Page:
Mr Corbyn was almost finished when there was a disturbance on the stage and he was interrupted by a woman.

She appeared to be pleading with the Labour leader to speak to her and he said he would talk to her after he had finished his address.

There were chants of "Ooh Jeremy Corbyn" from the crowd throughout the afternoon and he was cheered loudly when he finished, holding his arms aloft.

Image copyright Reuters Image caption The various bands started the day in different villages and towns around County Durham before meeting in Durham City Image copyright AFP/GETTY IMAGES Image caption There was an increased police presence at the event, including armed officers

Alan Cummings, secretary of Durham Miners' Association, said he had been predicting crowds of 200,000 people and "looking around it looks like we have got that".

He said it was a celebration of the area's history and heritage.

He also downplayed allegations that some Labour MPs who had previously criticised Mr Corbyn had been banned from attending the official functions.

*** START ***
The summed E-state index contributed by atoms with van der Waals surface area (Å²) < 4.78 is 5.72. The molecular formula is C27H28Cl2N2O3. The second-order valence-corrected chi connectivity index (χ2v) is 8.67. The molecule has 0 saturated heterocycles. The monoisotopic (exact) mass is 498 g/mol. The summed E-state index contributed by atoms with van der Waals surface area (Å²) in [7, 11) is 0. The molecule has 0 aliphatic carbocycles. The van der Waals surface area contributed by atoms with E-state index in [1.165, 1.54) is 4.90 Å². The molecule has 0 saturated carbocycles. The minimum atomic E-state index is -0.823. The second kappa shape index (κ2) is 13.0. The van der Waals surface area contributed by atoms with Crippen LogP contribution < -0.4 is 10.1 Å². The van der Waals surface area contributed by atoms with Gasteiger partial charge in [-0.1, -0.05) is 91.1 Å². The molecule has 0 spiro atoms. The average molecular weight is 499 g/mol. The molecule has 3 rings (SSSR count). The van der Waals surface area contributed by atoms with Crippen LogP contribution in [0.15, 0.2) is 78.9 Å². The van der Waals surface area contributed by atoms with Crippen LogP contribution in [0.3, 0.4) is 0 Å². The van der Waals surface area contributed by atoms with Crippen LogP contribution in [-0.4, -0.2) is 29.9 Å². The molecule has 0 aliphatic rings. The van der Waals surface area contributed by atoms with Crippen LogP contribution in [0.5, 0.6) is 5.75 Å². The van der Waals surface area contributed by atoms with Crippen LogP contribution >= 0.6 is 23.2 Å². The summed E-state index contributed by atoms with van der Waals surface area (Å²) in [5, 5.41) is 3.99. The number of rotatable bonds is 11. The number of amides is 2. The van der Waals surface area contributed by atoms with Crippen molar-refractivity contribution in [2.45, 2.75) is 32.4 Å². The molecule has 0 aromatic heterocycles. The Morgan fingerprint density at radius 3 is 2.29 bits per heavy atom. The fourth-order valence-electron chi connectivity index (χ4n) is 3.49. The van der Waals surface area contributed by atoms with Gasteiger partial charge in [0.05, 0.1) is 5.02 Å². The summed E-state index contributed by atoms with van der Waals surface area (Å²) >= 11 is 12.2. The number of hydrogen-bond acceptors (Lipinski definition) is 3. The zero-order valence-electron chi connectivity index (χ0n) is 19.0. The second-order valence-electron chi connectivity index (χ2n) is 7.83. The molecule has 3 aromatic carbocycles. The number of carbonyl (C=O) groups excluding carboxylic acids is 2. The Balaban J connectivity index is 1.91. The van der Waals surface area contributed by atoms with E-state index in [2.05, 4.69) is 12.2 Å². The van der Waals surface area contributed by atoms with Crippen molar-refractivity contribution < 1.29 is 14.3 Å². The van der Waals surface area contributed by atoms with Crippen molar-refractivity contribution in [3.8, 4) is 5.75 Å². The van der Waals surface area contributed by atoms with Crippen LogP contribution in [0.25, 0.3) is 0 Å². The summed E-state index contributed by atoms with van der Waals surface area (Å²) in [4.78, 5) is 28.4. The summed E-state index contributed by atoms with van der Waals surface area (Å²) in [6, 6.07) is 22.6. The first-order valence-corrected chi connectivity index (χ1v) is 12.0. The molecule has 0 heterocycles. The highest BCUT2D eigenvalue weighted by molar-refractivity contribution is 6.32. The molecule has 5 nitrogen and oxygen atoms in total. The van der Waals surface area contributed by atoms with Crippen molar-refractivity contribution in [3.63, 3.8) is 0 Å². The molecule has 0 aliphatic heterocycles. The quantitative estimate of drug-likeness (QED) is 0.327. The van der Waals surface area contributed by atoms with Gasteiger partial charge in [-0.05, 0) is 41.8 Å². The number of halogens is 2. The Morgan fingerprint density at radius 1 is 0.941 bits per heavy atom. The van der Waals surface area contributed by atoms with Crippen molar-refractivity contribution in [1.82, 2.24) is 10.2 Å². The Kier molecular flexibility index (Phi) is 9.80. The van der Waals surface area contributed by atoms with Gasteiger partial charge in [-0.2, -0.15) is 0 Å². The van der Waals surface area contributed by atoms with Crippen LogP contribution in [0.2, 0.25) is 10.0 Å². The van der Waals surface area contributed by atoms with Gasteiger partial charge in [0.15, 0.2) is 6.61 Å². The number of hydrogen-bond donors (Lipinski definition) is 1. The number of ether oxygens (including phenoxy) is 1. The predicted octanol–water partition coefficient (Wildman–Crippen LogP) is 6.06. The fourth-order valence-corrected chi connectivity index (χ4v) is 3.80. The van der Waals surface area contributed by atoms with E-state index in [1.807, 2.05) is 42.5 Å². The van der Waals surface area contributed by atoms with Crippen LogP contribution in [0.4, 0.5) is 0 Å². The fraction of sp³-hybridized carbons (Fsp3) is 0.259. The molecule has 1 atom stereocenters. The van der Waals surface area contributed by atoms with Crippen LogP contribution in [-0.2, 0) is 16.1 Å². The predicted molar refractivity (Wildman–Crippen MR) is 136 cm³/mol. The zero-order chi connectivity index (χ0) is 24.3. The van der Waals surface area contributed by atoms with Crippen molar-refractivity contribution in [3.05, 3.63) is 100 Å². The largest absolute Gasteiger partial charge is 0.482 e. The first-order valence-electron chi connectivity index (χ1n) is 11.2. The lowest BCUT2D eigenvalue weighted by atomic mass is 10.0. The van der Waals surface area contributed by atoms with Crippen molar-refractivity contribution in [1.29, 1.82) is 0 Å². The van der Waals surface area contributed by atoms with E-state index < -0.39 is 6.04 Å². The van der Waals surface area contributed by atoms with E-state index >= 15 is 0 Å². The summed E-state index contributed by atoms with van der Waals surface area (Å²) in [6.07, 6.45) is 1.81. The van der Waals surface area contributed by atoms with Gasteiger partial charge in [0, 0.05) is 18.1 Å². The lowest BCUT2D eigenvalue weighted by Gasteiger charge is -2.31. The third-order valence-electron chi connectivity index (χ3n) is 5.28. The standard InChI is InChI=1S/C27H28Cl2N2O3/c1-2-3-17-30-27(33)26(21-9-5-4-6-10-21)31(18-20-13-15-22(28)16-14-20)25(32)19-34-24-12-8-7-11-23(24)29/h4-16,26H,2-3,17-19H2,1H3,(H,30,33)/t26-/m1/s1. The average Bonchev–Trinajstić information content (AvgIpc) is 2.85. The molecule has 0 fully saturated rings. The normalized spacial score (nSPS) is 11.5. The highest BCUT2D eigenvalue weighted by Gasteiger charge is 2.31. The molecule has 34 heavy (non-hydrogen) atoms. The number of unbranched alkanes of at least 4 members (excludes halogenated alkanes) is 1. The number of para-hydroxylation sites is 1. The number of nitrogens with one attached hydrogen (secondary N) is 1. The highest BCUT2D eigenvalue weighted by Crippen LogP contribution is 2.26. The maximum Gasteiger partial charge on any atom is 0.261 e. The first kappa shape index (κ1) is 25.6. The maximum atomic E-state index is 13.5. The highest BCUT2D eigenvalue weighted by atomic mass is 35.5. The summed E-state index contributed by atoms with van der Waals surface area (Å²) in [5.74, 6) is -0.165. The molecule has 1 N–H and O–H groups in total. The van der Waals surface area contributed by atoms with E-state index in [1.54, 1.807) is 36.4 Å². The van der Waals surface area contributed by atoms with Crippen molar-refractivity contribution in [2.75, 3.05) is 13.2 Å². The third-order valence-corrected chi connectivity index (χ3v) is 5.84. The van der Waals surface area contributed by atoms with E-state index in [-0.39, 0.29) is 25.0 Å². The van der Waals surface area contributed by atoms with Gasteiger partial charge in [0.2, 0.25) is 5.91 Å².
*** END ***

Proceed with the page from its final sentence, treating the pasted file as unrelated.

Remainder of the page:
Image copyright AFP/GETTY Images Image caption The bands paraded through the city past the County Hotel from where the dignitaries watch the event Image copyright Reuters Image caption The event is organised by Durham Miners' Assocation

Mr Cummings said:"That's not really true.Durham Miners have got virtually no income, we've had to look at the costs of our hospitality.

"It's not we don't like [those not invited], it's purely down to we have got to have a restriction on the money we spend."

Mr Corbyn refused to be drawn on the issue of some local MPs being disinvited....

Image copyright AFP/Getty Images Image caption Bands from across the country took part Image copyright Getty Images Image caption Mr Cummings said he had asked the Bishop of Durham to arrange the sunny weather

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Labour bids to defuse Luciana Berger de-selection row

Luciana BergerImage copyright PA Image caption Luciana Berger was re-elected with an increased majority